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CASA Resources: “Human Factors”

ARSA staff continually search for resources, guides, and tools that might be useful for our members as they work to ensure global aviation safety. Today’s installment comes from the Land Down Under via the Australian Civil Aviation Safety Authority (CASA).

Human Factors
The term human factors refers to a wide range of issues that affect how people perform tasks in various environments. Whether a technician is performing line maintenance, a comprehensive avionics check, or at home preparing dinner for family, there are a variety of social and personal skills that complement the necessary technical acumen for appropriately completing their work.

By fully exploring and understanding the human capabilities and limitations involved in maintenance operations, your business can develop the best possible fit between your people and the technical systems in which they work.

CASA Resources
CASA’s Human Factors for Engineers resource kit contains a series of guides, workbooks, and videos designed to provide a strong focus on human factors training within the aviation environment. This content includes:

  • A variety of useful models (including PEAR—People, Environment, Actions, Resources) for managing human factors in maintenance
  • A series of practical examples
  • International regulatory requirements (including FAA documents),
  • Strategies for mitigating problems

Praise from the FAA
Recently the Federal Aviation Administration’s chief technical and scientific adviser, Dr Bill Johnson, praised CASA’s human factors training resources. “I have never seen a more professional and comprehensive package,” Mr Johnson said. “It is the new international yardstick (or metric ruler) by which other human factors training programs will be measured.”

To access the resource kit: click here.
To access CASA’s full list of online offerings: click here.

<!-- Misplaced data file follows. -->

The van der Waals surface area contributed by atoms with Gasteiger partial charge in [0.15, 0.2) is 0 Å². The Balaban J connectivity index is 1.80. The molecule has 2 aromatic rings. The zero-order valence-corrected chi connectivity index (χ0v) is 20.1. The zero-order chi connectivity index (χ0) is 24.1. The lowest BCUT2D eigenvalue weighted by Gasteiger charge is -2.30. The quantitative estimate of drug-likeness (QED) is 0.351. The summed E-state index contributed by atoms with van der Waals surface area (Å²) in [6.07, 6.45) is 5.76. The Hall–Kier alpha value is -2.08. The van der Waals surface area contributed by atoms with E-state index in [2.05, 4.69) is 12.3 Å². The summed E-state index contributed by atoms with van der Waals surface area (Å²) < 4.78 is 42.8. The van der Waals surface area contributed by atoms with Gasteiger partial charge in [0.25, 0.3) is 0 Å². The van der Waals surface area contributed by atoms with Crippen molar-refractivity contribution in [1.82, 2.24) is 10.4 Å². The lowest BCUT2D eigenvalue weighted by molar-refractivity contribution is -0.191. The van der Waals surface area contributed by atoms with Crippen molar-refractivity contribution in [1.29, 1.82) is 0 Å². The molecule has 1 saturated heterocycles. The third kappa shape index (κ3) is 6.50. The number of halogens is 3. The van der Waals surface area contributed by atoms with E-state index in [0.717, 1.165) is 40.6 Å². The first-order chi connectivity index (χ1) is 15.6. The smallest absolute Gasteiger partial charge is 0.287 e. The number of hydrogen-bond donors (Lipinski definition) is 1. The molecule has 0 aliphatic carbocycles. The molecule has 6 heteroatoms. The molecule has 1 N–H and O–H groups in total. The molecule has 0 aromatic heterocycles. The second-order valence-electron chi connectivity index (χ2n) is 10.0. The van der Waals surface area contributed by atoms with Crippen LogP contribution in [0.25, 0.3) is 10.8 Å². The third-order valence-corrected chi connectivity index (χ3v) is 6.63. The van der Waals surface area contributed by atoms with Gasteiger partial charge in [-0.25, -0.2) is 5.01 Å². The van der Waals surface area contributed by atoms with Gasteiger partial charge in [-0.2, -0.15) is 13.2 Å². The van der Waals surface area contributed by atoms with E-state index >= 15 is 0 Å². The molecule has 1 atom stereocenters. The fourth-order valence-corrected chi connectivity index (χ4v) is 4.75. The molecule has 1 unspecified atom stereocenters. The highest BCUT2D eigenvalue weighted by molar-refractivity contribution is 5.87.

Excerpt from CASA’s Human Factors Resource Guide for Engineers:

Using the ‘Rule of three’ in the field
One of the company’s Cessna 31Os has encountered a propeller control problem en route and has diverted to an intermediate field for a precautionary landing. The pilot reports that the aircraft has diverted and is now AOG. The company has dispatched you and the maintenance supervisor to sort out the problem. The passengers have been picked up and delivered to their destination in the spare aircraft. The chief pilot wants the aircraft repaired and returned to base as soon as possible the following day to pick up a charter the following evening.

The aircraft requires a prop change. It’s been a long day and you and the maintenance supervisor are approaching the end of your duty limits – a situation classified as ‘amber’ (use caution).The aircraft is parked in the open beside the aero club hangar. The weather has turned very blustery and a rain cell is approaching – again, amber. The sun is about to go down and although you have powerful hand-held torches (flashlights), the lack of lighting could cause difficulties with the prop change – amber.

Three ambers mean STOP. You now need to re-assess the situation. What options are there?

  • When is the aircraft actually required back at base?
  • Can you delay the task until the weather improves?
  • Can the prop change wait until first light tomorrow?
  • Is it possible to contact the on-site aero club to request the use of their hangar?

After you have reviewed the options, you have to decide how you will manage the risk. That answer depends on the context.

Your enquiries reveal that the spare aircraft can actually pick up tomorrow afternoon’s charter; and the president of the aero club has offered the aero club hangar for you to complete the prop change. Rather than just ‘getting on with it’, stopping, taking the time to find out more and review your options now substantially reduces the risk level associated with the task.

 

 



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